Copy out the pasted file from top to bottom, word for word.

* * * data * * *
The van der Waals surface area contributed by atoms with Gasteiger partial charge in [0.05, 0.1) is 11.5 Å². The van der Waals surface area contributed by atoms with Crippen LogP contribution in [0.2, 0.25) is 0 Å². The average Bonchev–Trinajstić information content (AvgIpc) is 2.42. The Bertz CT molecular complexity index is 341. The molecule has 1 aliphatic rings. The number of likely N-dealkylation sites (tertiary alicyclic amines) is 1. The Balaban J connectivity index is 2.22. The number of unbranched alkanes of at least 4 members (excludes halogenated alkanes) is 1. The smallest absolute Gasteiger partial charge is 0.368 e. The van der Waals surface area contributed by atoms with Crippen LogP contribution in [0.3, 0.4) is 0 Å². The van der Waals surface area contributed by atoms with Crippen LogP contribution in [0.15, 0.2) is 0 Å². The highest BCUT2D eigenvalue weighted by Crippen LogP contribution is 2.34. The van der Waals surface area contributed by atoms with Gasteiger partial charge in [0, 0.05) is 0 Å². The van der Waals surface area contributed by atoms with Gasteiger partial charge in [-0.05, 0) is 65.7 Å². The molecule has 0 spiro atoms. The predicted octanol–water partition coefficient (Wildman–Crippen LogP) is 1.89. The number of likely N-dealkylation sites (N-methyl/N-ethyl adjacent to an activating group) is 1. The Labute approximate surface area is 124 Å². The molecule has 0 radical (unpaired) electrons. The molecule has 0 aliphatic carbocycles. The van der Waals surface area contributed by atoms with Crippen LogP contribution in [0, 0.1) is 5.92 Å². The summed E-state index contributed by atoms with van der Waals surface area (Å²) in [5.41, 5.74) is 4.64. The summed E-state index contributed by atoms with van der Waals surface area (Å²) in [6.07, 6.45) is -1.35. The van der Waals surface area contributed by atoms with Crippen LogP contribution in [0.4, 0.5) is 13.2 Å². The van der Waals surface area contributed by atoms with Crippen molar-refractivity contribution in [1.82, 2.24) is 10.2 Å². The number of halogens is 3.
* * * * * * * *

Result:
The van der Waals surface area contributed by atoms with Gasteiger partial charge in [0.05, 0.1) is 11.5 Å². The van der Waals surface area contributed by atoms with Crippen LogP contribution in [0.2, 0.25) is 0 Å². The average Bonchev–Trinajstić information content (AvgIpc) is 2.42. The Bertz CT molecular complexity index is 341. The molecule has 1 aliphatic rings. The number of likely N-dealkylation sites (tertiary alicyclic amines) is 1. The Balaban J connectivity index is 2.22. The number of unbranched alkanes of at least 4 members (excludes halogenated alkanes) is 1. The smallest absolute Gasteiger partial charge is 0.368 e. The van der Waals surface area contributed by atoms with Crippen LogP contribution in [0.3, 0.4) is 0 Å². The van der Waals surface area contributed by atoms with Crippen LogP contribution in [0.15, 0.2) is 0 Å². The highest BCUT2D eigenvalue weighted by Crippen LogP contribution is 2.34. The van der Waals surface area contributed by atoms with Gasteiger partial charge in [0, 0.05) is 0 Å². The van der Waals surface area contributed by atoms with Gasteiger partial charge in [-0.05, 0) is 65.7 Å². The molecule has 0 spiro atoms. The predicted octanol–water partition coefficient (Wildman–Crippen LogP) is 1.89. The number of likely N-dealkylation sites (N-methyl/N-ethyl adjacent to an activating group) is 1. The Labute approximate surface area is 124 Å². The molecule has 0 radical (unpaired) electrons. The molecule has 0 aliphatic carbocycles. The van der Waals surface area contributed by atoms with Crippen LogP contribution in [0, 0.1) is 5.92 Å². The summed E-state index contributed by atoms with van der Waals surface area (Å²) in [5.41, 5.74) is 4.64. The summed E-state index contributed by atoms with van der Waals surface area (Å²) in [6.07, 6.45) is -1.35. The van der Waals surface area contributed by atoms with Crippen LogP contribution in [0.4, 0.5) is 13.2 Å². The van der Waals surface area contributed by atoms with Crippen molar-refractivity contribution in [1.82, 2.24) is 10.2 Å². The number of halogens is 3.